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Social Determinants of Health and healthcare equality is a big deal in my current position. I help with discharge coordination and often find myself struggling to get my patients the correct follow up and care necessary for these patients to be successful at home because of the area of town they live in. Banerjee states that for every patient who seeks healthcare, there are many that fail to make it to a healthcare facility (2020). It’s not realistic that healthcare will be easily available to everyone tomorrow, however facilities like the one mentioned by Schoonover took the initiative to find where the issues are and worked to create a solution (2018). They adjusted their education materials to be available in multiple languages, used analytics to monitor effectiveness of interventions on their less fortunate populations and provided at home screening tests. Having transportation, family support, financial access, distance and culturally diverse healthcare are all barriers to patients not seeking appropriate healthcare. This is unfortunate as these patientsare generally thevulnerable population requiring more care.

In the Critical Care Unit, not very many patients discharge directly from there so my example will come from a medical surgical patient on my professional unit. I had a homeless patient who had severe frostbite on his toes. Podiatry had seen him and told him not to put weight on his legs. This gentleman had no other option but to go to the homeless shelter which is located downtown in our capital city about 15 minutes away. The benefit of this homeless shelter is that there is a first come first served doctor’s office. With that being said, this patient also had to follow up with Podiatry which was located 15 minutes away. Keep in mind this gentleman has no transportation, no insurance, no money, no family and is unable to walk. The homeless shelter requires people to be out of the building during the day and requires them to be independent with activities. This gentleman was difficult for us to have a discharge plan where everyone felt comfortable with as there was no magical solution to all of his issues. Thankfully, my organization provides opportunities for social work and case managers to give bus passes and uber health rides to people in these situations to be able to get the appropriate follow up care and get to a safe discharge destination. Typically, the homeless population is very resistant to seeking healthcare as they often feel judged and labeled.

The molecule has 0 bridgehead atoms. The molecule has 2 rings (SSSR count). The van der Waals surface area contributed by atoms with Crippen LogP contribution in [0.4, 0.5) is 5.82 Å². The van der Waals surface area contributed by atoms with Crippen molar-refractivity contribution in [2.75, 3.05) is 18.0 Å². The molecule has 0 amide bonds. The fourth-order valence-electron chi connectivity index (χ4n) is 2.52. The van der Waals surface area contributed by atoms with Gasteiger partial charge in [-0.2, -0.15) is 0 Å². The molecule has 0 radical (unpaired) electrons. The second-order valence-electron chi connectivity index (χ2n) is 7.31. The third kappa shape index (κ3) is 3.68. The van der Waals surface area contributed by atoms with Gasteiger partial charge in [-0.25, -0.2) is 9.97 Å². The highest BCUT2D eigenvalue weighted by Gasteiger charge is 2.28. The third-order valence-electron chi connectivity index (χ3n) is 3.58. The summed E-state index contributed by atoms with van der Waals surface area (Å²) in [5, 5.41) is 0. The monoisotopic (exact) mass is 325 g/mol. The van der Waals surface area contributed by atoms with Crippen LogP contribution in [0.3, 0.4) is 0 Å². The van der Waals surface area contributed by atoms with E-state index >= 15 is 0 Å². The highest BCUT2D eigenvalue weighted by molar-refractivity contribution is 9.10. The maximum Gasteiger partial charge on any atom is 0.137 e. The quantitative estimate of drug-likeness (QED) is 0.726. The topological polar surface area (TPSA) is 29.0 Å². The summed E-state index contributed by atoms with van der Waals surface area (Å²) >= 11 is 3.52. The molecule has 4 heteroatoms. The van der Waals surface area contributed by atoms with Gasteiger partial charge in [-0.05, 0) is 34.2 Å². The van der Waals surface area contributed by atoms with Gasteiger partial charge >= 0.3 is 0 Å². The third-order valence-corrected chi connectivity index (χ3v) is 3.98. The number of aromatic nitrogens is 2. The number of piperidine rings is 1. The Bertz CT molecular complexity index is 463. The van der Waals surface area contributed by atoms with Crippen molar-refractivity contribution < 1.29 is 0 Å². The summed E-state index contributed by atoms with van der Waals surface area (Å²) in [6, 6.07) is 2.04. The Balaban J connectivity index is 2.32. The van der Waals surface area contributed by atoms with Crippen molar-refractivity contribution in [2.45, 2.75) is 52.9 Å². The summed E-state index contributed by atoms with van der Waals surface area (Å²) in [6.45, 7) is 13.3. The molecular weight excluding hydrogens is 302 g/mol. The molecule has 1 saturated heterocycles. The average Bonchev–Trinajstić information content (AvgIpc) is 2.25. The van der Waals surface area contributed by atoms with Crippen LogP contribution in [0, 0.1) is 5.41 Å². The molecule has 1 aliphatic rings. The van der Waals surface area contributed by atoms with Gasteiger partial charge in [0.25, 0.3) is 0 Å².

Homeless and the less fortunate population was found to have lower life expectancy rates and die because of chronic illnesses (Ramsey et al., 2019). My organization is implementing a program called social determinants of health, this link provides community resources for barriers identified. Although steps are being taken to decrease these negative outcomes, there is still a lot of effort needed to meet this population’s medical needs.

References

Banerjee. A., (2020). Equity and quality of health-care access: Where do we stand and the way forward? Indian Journal of Community Medicine, 45(1), 4–7. https://doi-org.ezp.waldenulibrary.org/10.4103/ijcm.IJCM_183_19

Ramsay, N., Hossain, R., Moore, M., Milo, M., & Brown, A. (2019). Health care while homeless: Barriers, facilitators, and the lived experiences of homeless individuals accessing health care in a Canadian regional municipality. Qualitative Health Research, 29(13), 1839–1849. https://doi-org.ezp.waldenulibrary.org/10.1177/1049732319829434

Schoonover, H. (2018). Health equity: Why it matters and how to achieve it. Health Catalyst. https://www.healthcatalyst.com/health-equity-why-it-matters-how-to-achieve-it to this post.

 

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